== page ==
Oceanbird model tested in waves at SSPA
Recently, the research project wPCC (wind Powered Car Carrier) tested the concept Oceanbird with focus on the ship’s ability to manoeuvre and sail in waves. SSPA’s experts performed extensive model tests with a five-metre long ship model in the Maritime Dynamics Laboratory (MDL). Powered by wind, it is important that the vessel will perform well at the windy sea. The team wanted to verify that the model sails well without assistance from propellers, especially in more difficult conditions, for example larger waves, following waves and head seas. Since this was the first time a ship of this kind was tested in the basin, our experts had to develop the test techniques as well.
In September the concept Oceanbird was introduced and received worldwide attention. Wallenius Marine owns Oceanbird and SSPA and the Royal Institute of Technology (KTH) are research partners. The research- and testing programme continues by the team.
To design a concept vessel like Oceanbird a large amount of computer simulations of the ship’s performance and behaviour is needed. The purpose of the model tests is to generate data for checking and tuning the computer simulations. The motions and accelerations when the ship sails through the waves is an important input to the structural design of the wing sails. A second purpose of the tests is to discover unexpected behaviour that the computer simulations may fail to predict.
The ship model used in these tests could be run in three modes: conventional engine mode using under-water propellers, sailing mode and combined sailing and engine mode. The characteristic Oceanbird wing sails were replaced by two air fans on top of the deck. The fans generated the same forces as the wing sails will do. The wing sails were replaced by pulling air propellers, as shown in the picture below.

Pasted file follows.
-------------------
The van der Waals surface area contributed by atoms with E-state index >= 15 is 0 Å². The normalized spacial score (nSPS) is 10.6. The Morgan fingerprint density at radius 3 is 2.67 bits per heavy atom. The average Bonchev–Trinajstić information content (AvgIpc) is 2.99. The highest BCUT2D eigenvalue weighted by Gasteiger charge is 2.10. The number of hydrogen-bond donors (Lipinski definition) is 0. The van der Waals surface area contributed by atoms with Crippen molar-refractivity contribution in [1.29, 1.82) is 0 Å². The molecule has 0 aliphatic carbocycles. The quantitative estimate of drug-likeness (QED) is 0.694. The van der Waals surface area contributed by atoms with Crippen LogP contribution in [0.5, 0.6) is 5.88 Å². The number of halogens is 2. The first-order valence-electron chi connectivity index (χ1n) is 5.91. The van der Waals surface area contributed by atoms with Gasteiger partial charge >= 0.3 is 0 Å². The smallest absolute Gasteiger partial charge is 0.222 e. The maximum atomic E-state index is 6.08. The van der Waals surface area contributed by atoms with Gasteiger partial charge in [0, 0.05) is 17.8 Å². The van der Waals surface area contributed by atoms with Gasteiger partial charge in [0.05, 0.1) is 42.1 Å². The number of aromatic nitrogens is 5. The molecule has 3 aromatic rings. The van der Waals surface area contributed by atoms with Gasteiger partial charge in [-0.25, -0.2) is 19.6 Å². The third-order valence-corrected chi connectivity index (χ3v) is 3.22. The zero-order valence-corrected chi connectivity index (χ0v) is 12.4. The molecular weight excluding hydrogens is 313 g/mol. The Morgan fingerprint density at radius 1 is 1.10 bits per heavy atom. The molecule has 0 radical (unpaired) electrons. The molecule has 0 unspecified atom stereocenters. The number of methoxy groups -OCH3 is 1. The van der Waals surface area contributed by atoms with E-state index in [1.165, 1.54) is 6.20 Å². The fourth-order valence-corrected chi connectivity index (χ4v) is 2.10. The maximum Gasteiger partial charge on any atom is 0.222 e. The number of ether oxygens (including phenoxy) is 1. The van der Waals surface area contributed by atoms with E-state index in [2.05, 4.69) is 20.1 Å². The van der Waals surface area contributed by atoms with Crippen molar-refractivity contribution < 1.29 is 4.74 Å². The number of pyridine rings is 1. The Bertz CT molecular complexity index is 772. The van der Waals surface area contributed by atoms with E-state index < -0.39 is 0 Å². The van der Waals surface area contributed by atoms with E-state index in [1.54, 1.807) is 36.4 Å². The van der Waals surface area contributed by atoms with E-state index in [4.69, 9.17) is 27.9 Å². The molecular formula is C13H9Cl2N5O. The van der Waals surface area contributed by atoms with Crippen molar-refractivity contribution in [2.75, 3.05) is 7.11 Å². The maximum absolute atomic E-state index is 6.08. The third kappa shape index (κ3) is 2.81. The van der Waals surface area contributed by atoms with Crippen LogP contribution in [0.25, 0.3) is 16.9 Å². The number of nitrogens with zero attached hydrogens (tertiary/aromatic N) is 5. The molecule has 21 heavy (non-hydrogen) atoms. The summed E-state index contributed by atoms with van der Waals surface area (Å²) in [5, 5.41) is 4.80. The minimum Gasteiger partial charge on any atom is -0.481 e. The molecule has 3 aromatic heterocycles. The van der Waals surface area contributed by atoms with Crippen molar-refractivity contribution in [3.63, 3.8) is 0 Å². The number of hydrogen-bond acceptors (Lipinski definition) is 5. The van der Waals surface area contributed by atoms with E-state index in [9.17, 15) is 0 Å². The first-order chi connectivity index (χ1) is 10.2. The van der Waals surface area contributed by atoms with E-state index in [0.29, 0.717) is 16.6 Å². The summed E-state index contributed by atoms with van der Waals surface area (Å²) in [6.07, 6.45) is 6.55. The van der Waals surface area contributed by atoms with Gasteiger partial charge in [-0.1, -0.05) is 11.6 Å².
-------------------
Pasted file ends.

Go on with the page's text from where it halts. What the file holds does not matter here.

SSPA has tested the ship’s capability to keep a steady course, as well as the ability to rapidly change the direction. The tests started in calm water, continued to normal wave conditions, and finished with waves corresponding to six meters in full scale, i.e. very rough weather condition. The test shows that the ship sails really well even in large waves. She keeps the course without too much rudder action. In some of the toughest conditions we found that it is efficient to combine sailing and engine power, but in most conditions the ship sails perfectly well using wind only. This gives the design team support in the continuation of the design work. We are confident that the ship will sail well and cope with large waves.
Wind powered vessels of this kind has never been tested before in the MDL basin and the experts had to develop new test techniques, test methodology and test equipment. One challenge was, for example, to control the fans so that they at all time give the correct sail force when the ship model changes its speed and direction. A team of engineers and technicians from SSPA worked for months to design and build the test set-up.
- “Once the model was launched in the basin, we were all thrilled to see if it would work out. After some trimming, re-arrangement and problem solving, as usual in experimental development, all involved personnel were excited to see that the “sails” and all equipment could deliver the results we needed”, Sofia Werner, Manager Strategic Research Hydrodynamics at SSPA.
Read more about the tests with Oceanbird at www.walleniusmarine.com
Watch when a five-metre model of Oceanbird were exposed to high waves in the basin at SSPA.